Recent systematic review on diuretics was conducted by Crowson and colleagues. They reviewed four retrospective studies. One of the studies compared betahistine and diuretics and reported improved results on vertigo in both groups but lack of placebo group [87]. In another study, diuretics showed beneficial effects on vestibular symptoms compared to placebo [88]. Another placebo-controlled retrospective study reported beneficial effects of hydrochlorothiazide on hearing loss and vertigo control [89]. Most of the studies have low level of evidence. Cochrane report in 2006 on diuretics reported beneficial but it highlighted the fact that most of the studies were lack of high quality of evidence [90]. However, studies indicate improvement in vertigo and lesser effect on hearing. Still they are suggested as the first line of treatment options in many guidelines.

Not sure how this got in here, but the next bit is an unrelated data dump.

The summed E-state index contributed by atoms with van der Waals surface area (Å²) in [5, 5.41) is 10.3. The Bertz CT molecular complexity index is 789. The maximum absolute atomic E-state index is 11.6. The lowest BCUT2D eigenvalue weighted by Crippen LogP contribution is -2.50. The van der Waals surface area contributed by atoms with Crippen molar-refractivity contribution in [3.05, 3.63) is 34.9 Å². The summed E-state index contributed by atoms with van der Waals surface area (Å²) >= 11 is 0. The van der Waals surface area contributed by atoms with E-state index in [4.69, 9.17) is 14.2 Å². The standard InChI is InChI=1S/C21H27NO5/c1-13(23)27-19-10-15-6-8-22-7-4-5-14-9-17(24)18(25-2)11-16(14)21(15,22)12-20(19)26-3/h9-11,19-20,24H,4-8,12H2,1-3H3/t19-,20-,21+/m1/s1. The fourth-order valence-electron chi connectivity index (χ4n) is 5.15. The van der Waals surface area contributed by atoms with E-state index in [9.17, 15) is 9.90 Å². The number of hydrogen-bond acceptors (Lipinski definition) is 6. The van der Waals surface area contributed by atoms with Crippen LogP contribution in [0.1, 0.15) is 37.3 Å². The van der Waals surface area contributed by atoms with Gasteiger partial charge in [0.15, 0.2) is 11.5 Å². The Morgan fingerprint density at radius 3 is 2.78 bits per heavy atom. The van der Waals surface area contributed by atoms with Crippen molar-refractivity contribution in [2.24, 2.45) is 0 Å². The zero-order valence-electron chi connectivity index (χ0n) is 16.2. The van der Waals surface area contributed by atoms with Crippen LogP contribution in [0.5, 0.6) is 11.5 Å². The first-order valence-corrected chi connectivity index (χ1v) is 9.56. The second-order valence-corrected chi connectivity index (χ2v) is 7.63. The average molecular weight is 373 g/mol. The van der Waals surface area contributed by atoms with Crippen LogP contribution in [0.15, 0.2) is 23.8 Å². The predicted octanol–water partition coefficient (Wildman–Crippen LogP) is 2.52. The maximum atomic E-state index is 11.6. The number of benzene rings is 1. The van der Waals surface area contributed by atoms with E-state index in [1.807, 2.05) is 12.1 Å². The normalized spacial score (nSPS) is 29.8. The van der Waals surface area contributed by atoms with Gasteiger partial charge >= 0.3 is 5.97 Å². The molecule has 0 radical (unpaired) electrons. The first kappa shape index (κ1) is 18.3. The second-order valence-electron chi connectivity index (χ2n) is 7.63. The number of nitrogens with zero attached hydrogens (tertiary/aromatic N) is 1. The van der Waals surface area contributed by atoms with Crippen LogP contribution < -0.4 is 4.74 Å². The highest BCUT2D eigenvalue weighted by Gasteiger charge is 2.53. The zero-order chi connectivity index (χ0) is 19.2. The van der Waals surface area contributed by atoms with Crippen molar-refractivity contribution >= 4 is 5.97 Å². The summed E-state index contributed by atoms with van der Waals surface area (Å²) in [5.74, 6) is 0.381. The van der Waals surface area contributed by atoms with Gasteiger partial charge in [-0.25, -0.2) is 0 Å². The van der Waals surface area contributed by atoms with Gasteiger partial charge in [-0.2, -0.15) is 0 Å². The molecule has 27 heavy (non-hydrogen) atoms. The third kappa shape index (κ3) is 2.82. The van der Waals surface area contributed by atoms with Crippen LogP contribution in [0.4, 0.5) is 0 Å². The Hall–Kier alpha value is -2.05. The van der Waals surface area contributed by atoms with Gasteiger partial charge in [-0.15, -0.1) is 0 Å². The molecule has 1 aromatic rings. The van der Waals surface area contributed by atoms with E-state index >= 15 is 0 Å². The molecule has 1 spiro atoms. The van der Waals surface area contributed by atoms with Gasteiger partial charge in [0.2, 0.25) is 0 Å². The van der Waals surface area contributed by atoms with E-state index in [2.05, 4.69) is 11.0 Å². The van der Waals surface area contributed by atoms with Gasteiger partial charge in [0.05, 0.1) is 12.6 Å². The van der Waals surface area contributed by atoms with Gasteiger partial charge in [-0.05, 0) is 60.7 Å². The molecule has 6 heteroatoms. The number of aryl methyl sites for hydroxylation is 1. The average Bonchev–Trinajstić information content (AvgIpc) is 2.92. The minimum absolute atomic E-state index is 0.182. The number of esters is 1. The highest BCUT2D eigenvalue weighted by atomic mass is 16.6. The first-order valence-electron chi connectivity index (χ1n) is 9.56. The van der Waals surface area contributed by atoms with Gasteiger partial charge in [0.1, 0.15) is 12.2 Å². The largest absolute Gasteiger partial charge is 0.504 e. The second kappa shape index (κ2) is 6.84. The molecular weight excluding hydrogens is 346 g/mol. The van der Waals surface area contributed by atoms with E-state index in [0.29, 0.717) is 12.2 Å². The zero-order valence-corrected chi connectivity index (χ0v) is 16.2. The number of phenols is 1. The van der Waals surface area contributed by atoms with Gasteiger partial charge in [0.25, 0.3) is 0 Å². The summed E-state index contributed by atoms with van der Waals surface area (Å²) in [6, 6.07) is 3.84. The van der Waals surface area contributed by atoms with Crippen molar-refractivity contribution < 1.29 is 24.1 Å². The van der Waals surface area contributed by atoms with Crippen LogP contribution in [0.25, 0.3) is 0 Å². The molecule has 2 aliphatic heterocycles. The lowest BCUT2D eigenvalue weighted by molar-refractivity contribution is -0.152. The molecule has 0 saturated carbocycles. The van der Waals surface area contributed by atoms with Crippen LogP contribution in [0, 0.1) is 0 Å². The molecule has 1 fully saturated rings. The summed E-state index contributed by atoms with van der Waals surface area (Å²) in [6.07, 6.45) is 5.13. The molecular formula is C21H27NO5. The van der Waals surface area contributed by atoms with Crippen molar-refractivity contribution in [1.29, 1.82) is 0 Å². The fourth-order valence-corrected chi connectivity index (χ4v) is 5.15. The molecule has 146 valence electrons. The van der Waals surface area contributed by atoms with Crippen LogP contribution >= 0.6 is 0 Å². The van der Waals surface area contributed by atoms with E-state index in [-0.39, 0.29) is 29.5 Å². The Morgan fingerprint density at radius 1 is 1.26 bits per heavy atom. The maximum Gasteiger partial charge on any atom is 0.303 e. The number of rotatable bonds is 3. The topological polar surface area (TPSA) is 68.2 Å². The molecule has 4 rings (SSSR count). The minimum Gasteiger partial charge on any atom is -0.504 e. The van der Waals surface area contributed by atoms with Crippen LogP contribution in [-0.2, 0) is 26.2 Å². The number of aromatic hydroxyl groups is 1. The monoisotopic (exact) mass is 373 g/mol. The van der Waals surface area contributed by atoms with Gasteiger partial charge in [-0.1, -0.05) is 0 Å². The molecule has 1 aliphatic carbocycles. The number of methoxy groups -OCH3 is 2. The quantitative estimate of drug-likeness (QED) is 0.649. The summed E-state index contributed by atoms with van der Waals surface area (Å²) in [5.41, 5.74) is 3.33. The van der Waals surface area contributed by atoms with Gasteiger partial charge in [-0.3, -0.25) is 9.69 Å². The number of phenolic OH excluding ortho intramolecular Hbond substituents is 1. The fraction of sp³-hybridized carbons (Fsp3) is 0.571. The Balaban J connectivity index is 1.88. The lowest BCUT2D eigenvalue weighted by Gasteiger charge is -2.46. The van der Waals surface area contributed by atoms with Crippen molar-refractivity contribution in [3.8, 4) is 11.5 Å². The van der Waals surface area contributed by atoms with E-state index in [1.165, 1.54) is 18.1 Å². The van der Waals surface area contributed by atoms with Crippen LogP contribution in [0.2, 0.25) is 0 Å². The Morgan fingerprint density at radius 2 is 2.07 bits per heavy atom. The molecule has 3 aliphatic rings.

5.1.4 Pulse pressure treatment

Around three decades ago, it has been reported that positive pressure to middle ear could have helped release of Meniere’s disease’s symptoms [91]. The underlying mechanism is still unclear. Meniett device was introduced by Medtronic company in 2000 and approved by FDA for Meniere’s disease treatment. After insertion of a ventilation tube, the device is placed to external ear canal and sends low-pressure pulses.

There are many studies about Meniett’s effect on Meniere’s disease and symptom control. Gates et al.’s randomized controlled studies showed benefits of Meniett device in short term. They demonstrated a significant decrease of vertigo attacks in first 3 months but this could not be observed in long term [92]. Other studies reached different conclusions about Meniett.